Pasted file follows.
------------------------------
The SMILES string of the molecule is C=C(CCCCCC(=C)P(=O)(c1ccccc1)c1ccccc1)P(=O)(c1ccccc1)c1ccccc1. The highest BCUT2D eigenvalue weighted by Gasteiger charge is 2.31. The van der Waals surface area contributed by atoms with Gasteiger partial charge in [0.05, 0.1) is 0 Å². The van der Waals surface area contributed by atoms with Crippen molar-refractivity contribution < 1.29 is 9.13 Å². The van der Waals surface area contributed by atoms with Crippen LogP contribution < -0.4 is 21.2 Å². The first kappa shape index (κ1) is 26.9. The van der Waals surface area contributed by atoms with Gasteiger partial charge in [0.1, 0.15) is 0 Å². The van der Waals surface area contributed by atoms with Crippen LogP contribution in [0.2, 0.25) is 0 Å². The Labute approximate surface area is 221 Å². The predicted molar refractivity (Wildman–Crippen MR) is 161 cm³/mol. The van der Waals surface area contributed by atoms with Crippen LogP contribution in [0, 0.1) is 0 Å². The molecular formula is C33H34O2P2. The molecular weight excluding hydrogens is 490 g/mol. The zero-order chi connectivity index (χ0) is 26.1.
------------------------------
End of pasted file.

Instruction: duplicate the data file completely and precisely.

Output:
The SMILES string of the molecule is C=C(CCCCCC(=C)P(=O)(c1ccccc1)c1ccccc1)P(=O)(c1ccccc1)c1ccccc1. The highest BCUT2D eigenvalue weighted by Gasteiger charge is 2.31. The van der Waals surface area contributed by atoms with Gasteiger partial charge in [0.05, 0.1) is 0 Å². The van der Waals surface area contributed by atoms with Crippen molar-refractivity contribution < 1.29 is 9.13 Å². The van der Waals surface area contributed by atoms with Crippen LogP contribution < -0.4 is 21.2 Å². The first kappa shape index (κ1) is 26.9. The van der Waals surface area contributed by atoms with Gasteiger partial charge in [0.1, 0.15) is 0 Å². The van der Waals surface area contributed by atoms with Crippen LogP contribution in [0.2, 0.25) is 0 Å². The Labute approximate surface area is 221 Å². The predicted molar refractivity (Wildman–Crippen MR) is 161 cm³/mol. The van der Waals surface area contributed by atoms with Crippen LogP contribution in [0, 0.1) is 0 Å². The molecular formula is C33H34O2P2. The molecular weight excluding hydrogens is 490 g/mol. The zero-order chi connectivity index (χ0) is 26.1.